Brothers Monte and Ray leave Oxford to join the Royal Flying Corps. Ray loves Helen; Helen enjoys an affair with Monte; before they leave on their mission over Germany they find her in still another man's arms.
Rico is a small-time hood who knocks off gas stations for whatever he can take. He heads east and signs up with Sam Vettori's mob. A New Year's Eve robbery at Little Arnie Lorch's casino ... See full summary »
Edward G. Robinson,
Douglas Fairbanks Jr.,
Shamsher Singh Rajput lives a poor lifestyle in British India along with his widowed mom, a sister, Asha, and makes a living through crime. He is in love with a gypsy dancer, Reshma, and ... See full summary »
Johnny Lovo rises to the head of the bootlegging crime syndicate on the south side of Chicago following the murder of former head, Big Louis Costillo. Johnny contracted Big Louis' bodyguard, Tony Camonte, to make the hit on his boss. Tony becomes Johnny's second in command. Johnny is not averse to killing anyone who gets in his and Johnny's way. As Tony is thinking bigger than Johnny and is not afraid of anyone or anything, Tony increasingly makes decisions on his own instead of following Johnny's orders, especially in not treading on the north side run by an Irish gang led by a man named O'Hara, of whom Johnny is afraid. Tony's murder spree increases, he taking out anyone who stands in his and Johnny's way of absolute control on the south side, and in Tony's view absolute control of the entire city. Tony's actions place an unspoken strain between Tony and Johnny to the point of the two knowing that they can't exist in their idealized world with the other. Tony's ultimate downfall may... Written by
Screenwriter Ben Hecht was a former Chicago journalist familiar with the city's Prohibition-era gangsters, including Al Capone. During the filming Hecht returned to his Los Angeles hotel room one night to find two Capone torpedoes waiting for him. The gangsters demanded to know if the movie was about Capone. Hecht assured them it wasn't, saying that the character Tony Camonte was based on gangsters like "Big" Jim Colosimo and Charles Dion O'Bannion. "Then why is the movie called Scarface?" one of the hoods demanded. "Everyone will think it's about Capone!" "That's the reason," said Hecht. "If you call the movie Scarface (1932), people will think it's about Capone and come to see it. It's part of the racket we call show business." The Capone hoods, who appreciated the value of a scam, left the hotel placated. See more »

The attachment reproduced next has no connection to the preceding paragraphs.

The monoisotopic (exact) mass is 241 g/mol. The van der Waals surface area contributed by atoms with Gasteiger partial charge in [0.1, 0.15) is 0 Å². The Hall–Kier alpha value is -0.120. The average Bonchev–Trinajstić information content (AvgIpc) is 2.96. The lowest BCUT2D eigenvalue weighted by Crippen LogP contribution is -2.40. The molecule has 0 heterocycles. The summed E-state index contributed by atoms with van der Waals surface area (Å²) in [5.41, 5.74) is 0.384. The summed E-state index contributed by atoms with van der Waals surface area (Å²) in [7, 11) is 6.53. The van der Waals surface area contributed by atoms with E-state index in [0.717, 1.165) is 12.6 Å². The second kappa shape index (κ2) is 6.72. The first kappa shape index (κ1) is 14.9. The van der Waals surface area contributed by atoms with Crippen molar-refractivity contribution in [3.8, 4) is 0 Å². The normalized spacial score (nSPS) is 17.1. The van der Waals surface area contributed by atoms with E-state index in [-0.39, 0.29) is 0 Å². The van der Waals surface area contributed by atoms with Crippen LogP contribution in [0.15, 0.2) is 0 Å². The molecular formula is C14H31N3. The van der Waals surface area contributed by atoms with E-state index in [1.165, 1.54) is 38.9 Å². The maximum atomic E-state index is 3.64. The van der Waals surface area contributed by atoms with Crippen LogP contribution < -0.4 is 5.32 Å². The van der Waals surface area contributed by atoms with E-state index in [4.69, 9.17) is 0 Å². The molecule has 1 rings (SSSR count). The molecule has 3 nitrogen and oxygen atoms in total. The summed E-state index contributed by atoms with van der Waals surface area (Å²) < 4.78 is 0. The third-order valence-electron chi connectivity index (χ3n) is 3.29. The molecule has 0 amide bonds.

When Poppy visits Tony, she hold the flower, but Tony has it in the next shot. See more »
[Angelo is answering the phone for Tony]
Hey, hey. Get a name. Get a name.
[speaking into telephone]
What's your name? No, no, I no wanna know what's your brother's name, I wanna know what's your name.
Oh, you do, huh? Listen, I come on over there, I smack you right in the teeth! I get you, you brother...
Hey! What's the matter? That's no way to talk. Talk nice. Tell him to state his business.
Go state your business!
[hangs up phone]
See more »
"This picture is an indictment of gang rule in America and of the callous indifference of the government to this constantly increasing menace to our safety and our liberty. Every incident in this picture is the reproduction of an actual occurence, and the purpose of this picture is to demand of the government: "What are you going to do about it?". The government is your government. What are YOU going to do about it? See more »
Many purists would jump at this as being the definitive "Sacrface," but so much had changed in the fifty-one years between the two movies that it is nearly impossible. Whereas the Al Pacino cult classic spanned close to three hours and included almost every imaginable cause of death, this version is a mere hour and a half, give or take a few minutes, and unlike the remake, takes place entirely in Chicago.
Made as an anti-gangster film, with a message buried under the many bodies that pile up, this is a surprisingly brutal movie for its time, and got a reputation as such. This was just before the so-called "Golden Age" of cinema, and in a time like that, chances are a movie this unapologetic wouldn't get made. But it is a masterful gangster film.
Paul Muni is Tony Camonte, a pseudo-Capone psycho who believes in doing the dirty work himself, is a sleazebag. He talks in a lisp that holds him apart from the gangsters of Cagney and Bogart as a man who, even then, seems ethnic. To boot, his "secretary" is an immigrant who is only semi-literate and can't hear people well on the phone. Boris Karloff shows up as an Irish gangster, Gaffney, who falls under Camonte's gun. Aside from an entire segment where Camonte goes seemingly from point A to point B with the same tommy gun and kills off the competition, this is a brilliant milestone in the gangster genre, and probably the best of the era. Even now, it proves what people could accomplish by mere suggestion, sparing much of the language that is in movies (and, indeed, used in real life) today.
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